Millennials and trust: hoarding data is "grabby", says Adjust Your Set CEO Chris Gorell Barnes
Millennials and trust: hoarding data is "grabby", says Adjust Your Set CEO Chris Gorell Barnes
A view from Chris Gorell Barnes

Stop abusing millennials' data and hand back control, if you want to restore trust

Ah, millennials. The deliciously reckless group that gives away their data for free and willingly sacrifices their privacy through spontaneous posts about kooky antics. Or...

Adjust Your Set's second Youth State report examines the ‘digital wellbeing’ of 16 to 24-year-olds by updating Maslow’s hierarchy of needs with a digital twist.

As well as finding out how social media impacts self-esteem and how much this age group appreciates high-quality branded content, the survey also revealed unexpected stats when it comes to millennials’ attitude to data.

Whether it’s creating a profile or logging in with personal details, over half of 16 to 24-year-olds feel irritated and cornered by brands’ seemingly unending requests for data.

The report also busts the myth that youngsters don’t care where and when they publish their data.

Marketers who naively think this age group freely reveal personal details online with no second thoughts for the consequences are in for a shock.

In a list of 16 possible data reveals ranging from ‘pictures of my home’ to ‘information about my preferences’, only two – ‘pictures of friends who are on social media’ and ‘pictures of my hobbies/interests’ – were just about considered acceptable for public consumption.

Younger consumers are inherently suspicious of brands

So millennials are more resentful and wary of relinquishing their data than most of us think. This is the fallout of a constant barrage of irritating and interruptive brand comms. And it’s created a sad situation where the future generation is now inherently suspicious of brands asking for data.

A crucial part of people’s ‘digital wellbeing’ comes from having control over their personal data. But these young adults mostly think brands are abusing their data.

One Youth State respondent fumed about sharing his email address for free Wi-Fi, only to have his data thrown back in his face as endless weeks of spam. Using data to spam and retarget incessantly is irresponsible, short-sighted and damaging.

On the plus side, millennials are ‘Digital Realists’: they recognise the negatives of being online but also the positives.

They understand the implicit value exchange where sharing data reaps rewards like enhanced personalisation and free content. But this ‘digital realism’ doesn’t mean brands are off the hook when it comes to transparency and honesty about how and why data is being collected and used.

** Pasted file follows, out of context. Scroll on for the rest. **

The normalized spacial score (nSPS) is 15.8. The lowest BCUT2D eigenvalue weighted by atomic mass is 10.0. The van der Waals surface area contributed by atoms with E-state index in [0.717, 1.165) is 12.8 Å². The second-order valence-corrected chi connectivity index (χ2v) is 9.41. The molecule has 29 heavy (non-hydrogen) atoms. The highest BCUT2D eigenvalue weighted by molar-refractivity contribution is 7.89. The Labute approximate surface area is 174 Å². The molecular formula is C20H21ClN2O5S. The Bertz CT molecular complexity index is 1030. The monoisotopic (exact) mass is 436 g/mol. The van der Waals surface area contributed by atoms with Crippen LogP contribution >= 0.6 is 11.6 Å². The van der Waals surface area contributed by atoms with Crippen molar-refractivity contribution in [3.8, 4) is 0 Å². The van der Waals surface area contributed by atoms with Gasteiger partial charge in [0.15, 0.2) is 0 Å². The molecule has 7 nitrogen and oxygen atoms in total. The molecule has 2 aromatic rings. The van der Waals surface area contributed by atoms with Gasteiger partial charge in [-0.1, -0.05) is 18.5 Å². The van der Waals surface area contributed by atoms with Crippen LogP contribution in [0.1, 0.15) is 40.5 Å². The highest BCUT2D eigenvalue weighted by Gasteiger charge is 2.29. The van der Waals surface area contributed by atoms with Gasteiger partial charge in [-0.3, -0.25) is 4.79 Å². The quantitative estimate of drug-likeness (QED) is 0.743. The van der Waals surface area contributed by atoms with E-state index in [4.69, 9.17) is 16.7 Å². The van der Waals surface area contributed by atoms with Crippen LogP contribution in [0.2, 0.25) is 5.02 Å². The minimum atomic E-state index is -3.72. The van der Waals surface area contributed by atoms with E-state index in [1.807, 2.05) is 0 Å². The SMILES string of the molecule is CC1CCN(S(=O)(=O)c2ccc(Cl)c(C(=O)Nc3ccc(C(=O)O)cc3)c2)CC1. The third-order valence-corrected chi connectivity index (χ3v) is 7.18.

Harvesting data and then irritating people with it does nothing but create a cold war between brand and consumer; a cold war where savvy millennials stay one step ahead with fake email addresses and ad blockers.

Instead of taking part in this futile and draining battle, let’s breakdown the hostilities. But how? It’s surprisingly straightforward. Just be utterly clear about why you’re harnessing the data and then use it responsibly.

So if a music streaming service wants to track how fast someone runs to match a song to their pace, they simply need to honest about it.  It’s as easy as incorporating a concise, one-liner that relays upfront the data request’s good intentions.

But all too often the disclosure is hidden in dense and incomprehensible terms and conditions that are drowning in jargon. And it’s this type of ‘sneaky’ attitude that makes young adults feel resentful, protective and suspicious.

As digital realists, millennials know there’s no such thing as a free lunch. They accept that juicy rewards, like useful branded content and personalisation, involve a data sacrifice.

But hoarding data just in case it might be useful in the future is seen as grabby and ugly; a counterproductive move that leaves this age group feeling they’re losing control of their digital experience.  

According to Dell, a whopping 90% of data is unused past its creation. This greedy approach is tainting legitimate requests and jeopardising the otherwise healthy brand-consumer relationship. The only way to heal the rift and ensure strong digital wellbeing for all is to herald a new era of transparency and reward data donors with something more useful than spam.